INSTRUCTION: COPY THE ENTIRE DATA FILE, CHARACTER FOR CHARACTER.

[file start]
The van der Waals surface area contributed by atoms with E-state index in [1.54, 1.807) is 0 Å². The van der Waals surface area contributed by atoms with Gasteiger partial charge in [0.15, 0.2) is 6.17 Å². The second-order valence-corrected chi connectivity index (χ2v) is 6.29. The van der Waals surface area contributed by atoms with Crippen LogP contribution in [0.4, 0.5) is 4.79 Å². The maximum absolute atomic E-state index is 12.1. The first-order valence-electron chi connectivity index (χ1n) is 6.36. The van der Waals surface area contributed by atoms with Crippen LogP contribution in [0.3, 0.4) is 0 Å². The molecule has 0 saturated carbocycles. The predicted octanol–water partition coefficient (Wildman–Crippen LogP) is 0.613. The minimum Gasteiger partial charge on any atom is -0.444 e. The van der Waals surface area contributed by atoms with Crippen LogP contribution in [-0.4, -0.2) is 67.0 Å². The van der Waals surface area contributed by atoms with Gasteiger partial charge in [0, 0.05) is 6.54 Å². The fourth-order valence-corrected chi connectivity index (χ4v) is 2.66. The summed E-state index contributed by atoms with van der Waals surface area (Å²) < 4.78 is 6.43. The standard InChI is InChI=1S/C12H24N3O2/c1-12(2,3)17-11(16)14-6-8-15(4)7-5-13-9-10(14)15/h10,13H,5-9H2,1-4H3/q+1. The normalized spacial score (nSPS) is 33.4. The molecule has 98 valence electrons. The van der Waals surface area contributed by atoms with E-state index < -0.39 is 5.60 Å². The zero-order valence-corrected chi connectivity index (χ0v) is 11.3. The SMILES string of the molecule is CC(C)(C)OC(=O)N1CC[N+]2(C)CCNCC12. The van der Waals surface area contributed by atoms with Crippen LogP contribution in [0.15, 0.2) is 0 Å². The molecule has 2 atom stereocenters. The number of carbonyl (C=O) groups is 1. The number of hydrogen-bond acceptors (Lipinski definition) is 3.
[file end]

The van der Waals surface area contributed by atoms with E-state index in [1.54, 1.807) is 0 Å². The van der Waals surface area contributed by atoms with Gasteiger partial charge in [0.15, 0.2) is 6.17 Å². The second-order valence-corrected chi connectivity index (χ2v) is 6.29. The van der Waals surface area contributed by atoms with Crippen LogP contribution in [0.4, 0.5) is 4.79 Å². The maximum absolute atomic E-state index is 12.1. The first-order valence-electron chi connectivity index (χ1n) is 6.36. The van der Waals surface area contributed by atoms with Crippen LogP contribution in [0.3, 0.4) is 0 Å². The molecule has 0 saturated carbocycles. The predicted octanol–water partition coefficient (Wildman–Crippen LogP) is 0.613. The minimum Gasteiger partial charge on any atom is -0.444 e. The van der Waals surface area contributed by atoms with Crippen LogP contribution in [-0.4, -0.2) is 67.0 Å². The van der Waals surface area contributed by atoms with Gasteiger partial charge in [0, 0.05) is 6.54 Å². The fourth-order valence-corrected chi connectivity index (χ4v) is 2.66. The summed E-state index contributed by atoms with van der Waals surface area (Å²) < 4.78 is 6.43. The standard InChI is InChI=1S/C12H24N3O2/c1-12(2,3)17-11(16)14-6-8-15(4)7-5-13-9-10(14)15/h10,13H,5-9H2,1-4H3/q+1. The normalized spacial score (nSPS) is 33.4. The molecule has 98 valence electrons. The van der Waals surface area contributed by atoms with E-state index < -0.39 is 5.60 Å². The zero-order valence-corrected chi connectivity index (χ0v) is 11.3. The SMILES string of the molecule is CC(C)(C)OC(=O)N1CC[N+]2(C)CCNCC12. The van der Waals surface area contributed by atoms with Crippen LogP contribution in [0.15, 0.2) is 0 Å². The molecule has 2 atom stereocenters. The number of carbonyl (C=O) groups is 1. The number of hydrogen-bond acceptors (Lipinski definition) is 3.